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Long exposure night photography can seem tough.
But it doesn’t have to be.
Because there are a few simple tricks you can use…
…that’ll ensure you get great long exposures, consistently.
And that’s what this article is all about. I’m going to give you 12 easy tips for long exposure night photos. Specifically, I’ll tell you:
Plus a whole lot more.
Are you’re ready to become a master of long exposure night photography?
Let’s get started.
Most photographers think that scouting is overkill.
But here’s the thing:
Knowing where the best locations are for night photography ahead of time can pay huge dividends.
It means you won’t have to work out where to set up when you arrive.
(And setting up is very stressful if you can’t find a spot and the sun is sinking rapidly!)
If you can, scout your location at the same time of day you plan on shooting. This will give you a good idea of what lighting to expect.
Have a good look around the area. And ask yourself:
Will there be any trees or obstacles blocking my view? Are there any lights in the vicinity – such as streetlights or floodlights – that will affect my images?
When choosing your location, also look for sources of movement, including:
Because movement is great for long exposure photos!
If you’re not able to scout a location beforehand, consider your options.
For instance, you can turn up an hour or two before sunset to find the best location.
Or you can research the location by looking through social media. This will give you ideas for potential locations – including what they look like at night.
To learn more about the virtual scouting process, check out this article: Top Tips for Photographing the Best a City has to Offer in 48 Hours.
Once you’ve determined your shooting location, here’s what to think about next:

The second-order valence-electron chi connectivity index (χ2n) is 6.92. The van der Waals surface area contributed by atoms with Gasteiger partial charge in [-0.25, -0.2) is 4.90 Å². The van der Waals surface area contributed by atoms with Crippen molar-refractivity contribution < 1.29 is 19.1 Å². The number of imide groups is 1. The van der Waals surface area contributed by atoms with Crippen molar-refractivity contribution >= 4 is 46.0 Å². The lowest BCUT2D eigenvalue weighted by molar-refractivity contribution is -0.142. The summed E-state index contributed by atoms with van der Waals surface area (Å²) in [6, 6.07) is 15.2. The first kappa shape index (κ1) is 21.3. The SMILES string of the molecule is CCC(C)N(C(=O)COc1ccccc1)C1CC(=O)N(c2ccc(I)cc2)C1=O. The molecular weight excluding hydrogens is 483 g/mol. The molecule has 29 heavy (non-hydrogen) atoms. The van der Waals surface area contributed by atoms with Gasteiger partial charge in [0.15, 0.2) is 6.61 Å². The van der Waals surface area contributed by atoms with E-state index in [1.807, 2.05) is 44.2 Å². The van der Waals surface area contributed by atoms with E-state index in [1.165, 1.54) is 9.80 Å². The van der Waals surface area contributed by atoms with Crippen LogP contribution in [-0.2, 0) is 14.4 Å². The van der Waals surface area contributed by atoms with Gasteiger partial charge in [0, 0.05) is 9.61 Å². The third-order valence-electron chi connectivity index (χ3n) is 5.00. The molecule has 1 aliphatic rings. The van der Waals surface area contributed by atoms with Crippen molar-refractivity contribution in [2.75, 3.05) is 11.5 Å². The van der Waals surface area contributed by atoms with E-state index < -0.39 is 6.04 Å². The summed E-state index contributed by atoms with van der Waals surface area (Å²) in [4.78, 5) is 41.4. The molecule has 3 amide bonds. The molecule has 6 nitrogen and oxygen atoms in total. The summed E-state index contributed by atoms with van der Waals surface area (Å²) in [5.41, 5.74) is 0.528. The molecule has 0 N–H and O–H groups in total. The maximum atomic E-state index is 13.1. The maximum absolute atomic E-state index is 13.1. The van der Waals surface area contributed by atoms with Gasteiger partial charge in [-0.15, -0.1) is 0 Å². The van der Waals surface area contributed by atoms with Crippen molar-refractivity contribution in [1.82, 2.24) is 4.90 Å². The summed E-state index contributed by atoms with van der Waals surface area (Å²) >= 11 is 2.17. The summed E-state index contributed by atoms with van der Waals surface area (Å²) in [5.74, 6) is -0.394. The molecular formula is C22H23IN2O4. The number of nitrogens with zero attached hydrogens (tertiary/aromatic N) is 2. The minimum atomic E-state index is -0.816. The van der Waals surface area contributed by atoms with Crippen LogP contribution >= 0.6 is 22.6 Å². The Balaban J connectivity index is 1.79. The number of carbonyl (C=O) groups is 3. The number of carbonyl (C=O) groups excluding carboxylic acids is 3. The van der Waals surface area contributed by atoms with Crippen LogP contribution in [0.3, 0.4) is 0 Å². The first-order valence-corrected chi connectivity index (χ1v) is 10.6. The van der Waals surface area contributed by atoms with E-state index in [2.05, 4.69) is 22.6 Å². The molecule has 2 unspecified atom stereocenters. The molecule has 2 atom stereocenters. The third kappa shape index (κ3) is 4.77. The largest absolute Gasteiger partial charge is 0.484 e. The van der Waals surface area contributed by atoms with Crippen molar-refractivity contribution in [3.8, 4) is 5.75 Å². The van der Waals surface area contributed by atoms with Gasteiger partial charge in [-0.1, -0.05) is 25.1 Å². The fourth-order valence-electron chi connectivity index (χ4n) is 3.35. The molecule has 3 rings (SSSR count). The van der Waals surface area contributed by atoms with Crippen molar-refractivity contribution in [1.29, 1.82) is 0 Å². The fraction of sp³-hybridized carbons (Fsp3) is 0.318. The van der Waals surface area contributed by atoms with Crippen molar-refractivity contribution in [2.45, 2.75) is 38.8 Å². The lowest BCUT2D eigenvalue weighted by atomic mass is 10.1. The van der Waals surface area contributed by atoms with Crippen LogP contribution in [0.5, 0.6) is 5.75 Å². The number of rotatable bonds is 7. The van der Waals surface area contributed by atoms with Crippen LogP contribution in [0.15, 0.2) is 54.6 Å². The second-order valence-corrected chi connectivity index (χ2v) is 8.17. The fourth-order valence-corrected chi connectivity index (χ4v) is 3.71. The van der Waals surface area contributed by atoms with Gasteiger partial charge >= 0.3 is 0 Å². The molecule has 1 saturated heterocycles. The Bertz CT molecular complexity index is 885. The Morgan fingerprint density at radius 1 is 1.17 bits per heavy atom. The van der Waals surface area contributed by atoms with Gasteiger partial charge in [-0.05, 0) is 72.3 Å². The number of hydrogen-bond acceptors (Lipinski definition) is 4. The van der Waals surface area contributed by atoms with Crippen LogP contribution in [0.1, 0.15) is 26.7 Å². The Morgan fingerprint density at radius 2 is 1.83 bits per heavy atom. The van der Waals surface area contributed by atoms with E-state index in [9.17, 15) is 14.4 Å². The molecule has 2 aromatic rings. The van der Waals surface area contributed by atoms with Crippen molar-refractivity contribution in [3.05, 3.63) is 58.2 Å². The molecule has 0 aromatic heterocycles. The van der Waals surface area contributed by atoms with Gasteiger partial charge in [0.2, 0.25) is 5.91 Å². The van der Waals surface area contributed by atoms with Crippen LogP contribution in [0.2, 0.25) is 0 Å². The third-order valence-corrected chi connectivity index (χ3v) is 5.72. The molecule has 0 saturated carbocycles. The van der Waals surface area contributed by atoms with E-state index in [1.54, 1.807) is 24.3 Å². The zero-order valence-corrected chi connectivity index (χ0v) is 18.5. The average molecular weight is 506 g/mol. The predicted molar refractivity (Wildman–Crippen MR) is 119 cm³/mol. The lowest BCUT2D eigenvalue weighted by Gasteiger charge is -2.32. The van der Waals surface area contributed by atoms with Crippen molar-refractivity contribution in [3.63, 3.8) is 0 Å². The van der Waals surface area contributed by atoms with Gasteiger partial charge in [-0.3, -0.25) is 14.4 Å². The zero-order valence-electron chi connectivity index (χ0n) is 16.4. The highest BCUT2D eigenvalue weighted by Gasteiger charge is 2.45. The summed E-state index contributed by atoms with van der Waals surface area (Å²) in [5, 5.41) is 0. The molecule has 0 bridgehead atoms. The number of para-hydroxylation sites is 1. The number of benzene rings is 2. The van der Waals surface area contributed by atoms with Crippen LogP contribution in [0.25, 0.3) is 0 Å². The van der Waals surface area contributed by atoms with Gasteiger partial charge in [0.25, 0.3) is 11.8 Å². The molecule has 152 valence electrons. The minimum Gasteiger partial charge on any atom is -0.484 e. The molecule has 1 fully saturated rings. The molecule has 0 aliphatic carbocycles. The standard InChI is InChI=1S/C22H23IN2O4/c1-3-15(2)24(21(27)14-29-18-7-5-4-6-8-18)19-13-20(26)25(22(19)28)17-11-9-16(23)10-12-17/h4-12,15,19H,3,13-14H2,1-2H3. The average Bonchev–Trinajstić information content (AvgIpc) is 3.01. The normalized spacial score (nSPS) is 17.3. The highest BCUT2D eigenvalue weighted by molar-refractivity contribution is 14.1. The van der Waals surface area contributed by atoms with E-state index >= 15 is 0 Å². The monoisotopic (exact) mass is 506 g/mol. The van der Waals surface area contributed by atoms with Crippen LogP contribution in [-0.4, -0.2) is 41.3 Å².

Whether you will move your camera and tripod around on the shoot (changing locations, capturing different compositions, and/or using different focal lengths), or whether you will take a series of images that are exactly the same (perhaps for blending in Photoshop).
If you’ve decided on the latter, it can be worth taking a second camera and tripod with you; that way, you can take additional shots and make the most of your trip.
Night photography requires a lot of equipment.
So before you go out to shoot, I highly recommend you create a checklist for packing your kit.
This is a great memory aid and will ensure that you don’t forget anything. Here are some of the things I have on my gear checklist:
Try to arrive early so you can set up and be prepared at your preferred location.
When you set up your camera and tripod, be mindful of pedestrians, cyclists, and traffic in the area. Don’t place your gear where it will obstruct paths or where people could trip over it.
If you want to create the most striking long exposure night photography, then I highly recommend you shoot during blue hour.
Specifically, start capturing images as the sun is setting, and keep photographing until all the color has drained from the sky.
That’s how you’ll get images with drama, like the one below:
You must use a tripod for sharp long exposure night photography.
Otherwise, your photos will be full of blur.
Owning several tripod quick release plates is also a good idea. That way, you can detach your camera from the tripod whenever you need (and stick it back on quickly, as well!).
Most cameras have a built-in guide or electronic level.
If your camera has one, then turn it on.
Why is an electronic level useful?
It’ll let you know if your camera is crooked, just like an old-fashioned spirit level. And you can adjust your camera so that every single image comes back straight.